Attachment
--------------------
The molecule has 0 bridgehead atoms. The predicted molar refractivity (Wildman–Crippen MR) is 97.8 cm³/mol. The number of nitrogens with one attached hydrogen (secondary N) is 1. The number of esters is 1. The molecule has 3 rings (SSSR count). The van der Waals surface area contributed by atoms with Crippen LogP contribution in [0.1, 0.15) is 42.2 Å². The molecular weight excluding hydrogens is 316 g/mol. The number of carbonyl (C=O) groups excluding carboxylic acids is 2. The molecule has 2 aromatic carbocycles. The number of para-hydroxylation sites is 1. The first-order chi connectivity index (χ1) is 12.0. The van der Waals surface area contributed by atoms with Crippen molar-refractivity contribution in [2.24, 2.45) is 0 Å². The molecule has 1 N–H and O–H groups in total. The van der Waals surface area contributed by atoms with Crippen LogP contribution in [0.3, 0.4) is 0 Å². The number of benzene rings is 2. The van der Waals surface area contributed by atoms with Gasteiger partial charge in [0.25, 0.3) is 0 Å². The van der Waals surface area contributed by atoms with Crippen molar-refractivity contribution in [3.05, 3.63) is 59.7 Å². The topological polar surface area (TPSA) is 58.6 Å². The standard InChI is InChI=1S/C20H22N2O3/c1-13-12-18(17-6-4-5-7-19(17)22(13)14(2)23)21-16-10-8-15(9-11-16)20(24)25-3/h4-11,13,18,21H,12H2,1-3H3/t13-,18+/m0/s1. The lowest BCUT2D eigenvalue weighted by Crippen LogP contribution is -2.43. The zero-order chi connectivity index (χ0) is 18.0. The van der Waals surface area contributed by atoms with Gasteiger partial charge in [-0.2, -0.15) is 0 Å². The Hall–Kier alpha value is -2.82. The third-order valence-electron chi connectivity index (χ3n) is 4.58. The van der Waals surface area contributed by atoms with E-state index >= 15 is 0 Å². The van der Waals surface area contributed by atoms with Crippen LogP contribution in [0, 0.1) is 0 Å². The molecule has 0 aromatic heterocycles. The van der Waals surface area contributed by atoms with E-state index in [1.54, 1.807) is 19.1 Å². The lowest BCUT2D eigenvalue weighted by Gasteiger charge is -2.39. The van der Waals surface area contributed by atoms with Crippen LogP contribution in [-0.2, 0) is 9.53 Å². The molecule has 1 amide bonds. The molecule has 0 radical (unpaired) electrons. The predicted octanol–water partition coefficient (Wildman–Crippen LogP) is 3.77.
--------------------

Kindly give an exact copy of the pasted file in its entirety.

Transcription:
The molecule has 0 bridgehead atoms. The predicted molar refractivity (Wildman–Crippen MR) is 97.8 cm³/mol. The number of nitrogens with one attached hydrogen (secondary N) is 1. The number of esters is 1. The molecule has 3 rings (SSSR count). The van der Waals surface area contributed by atoms with Crippen LogP contribution in [0.1, 0.15) is 42.2 Å². The molecular weight excluding hydrogens is 316 g/mol. The number of carbonyl (C=O) groups excluding carboxylic acids is 2. The molecule has 2 aromatic carbocycles. The number of para-hydroxylation sites is 1. The first-order chi connectivity index (χ1) is 12.0. The van der Waals surface area contributed by atoms with Crippen molar-refractivity contribution in [2.24, 2.45) is 0 Å². The molecule has 1 N–H and O–H groups in total. The van der Waals surface area contributed by atoms with Crippen LogP contribution in [0.3, 0.4) is 0 Å². The number of benzene rings is 2. The van der Waals surface area contributed by atoms with Gasteiger partial charge in [0.25, 0.3) is 0 Å². The van der Waals surface area contributed by atoms with Crippen molar-refractivity contribution in [3.05, 3.63) is 59.7 Å². The topological polar surface area (TPSA) is 58.6 Å². The standard InChI is InChI=1S/C20H22N2O3/c1-13-12-18(17-6-4-5-7-19(17)22(13)14(2)23)21-16-10-8-15(9-11-16)20(24)25-3/h4-11,13,18,21H,12H2,1-3H3/t13-,18+/m0/s1. The lowest BCUT2D eigenvalue weighted by Crippen LogP contribution is -2.43. The zero-order chi connectivity index (χ0) is 18.0. The van der Waals surface area contributed by atoms with Gasteiger partial charge in [-0.2, -0.15) is 0 Å². The Hall–Kier alpha value is -2.82. The third-order valence-electron chi connectivity index (χ3n) is 4.58. The van der Waals surface area contributed by atoms with E-state index >= 15 is 0 Å². The van der Waals surface area contributed by atoms with Crippen LogP contribution in [0, 0.1) is 0 Å². The molecule has 0 aromatic heterocycles. The van der Waals surface area contributed by atoms with E-state index in [1.54, 1.807) is 19.1 Å². The lowest BCUT2D eigenvalue weighted by Gasteiger charge is -2.39. The van der Waals surface area contributed by atoms with Crippen LogP contribution in [-0.2, 0) is 9.53 Å². The molecule has 1 amide bonds. The molecule has 0 radical (unpaired) electrons. The predicted octanol–water partition coefficient (Wildman–Crippen LogP) is 3.77.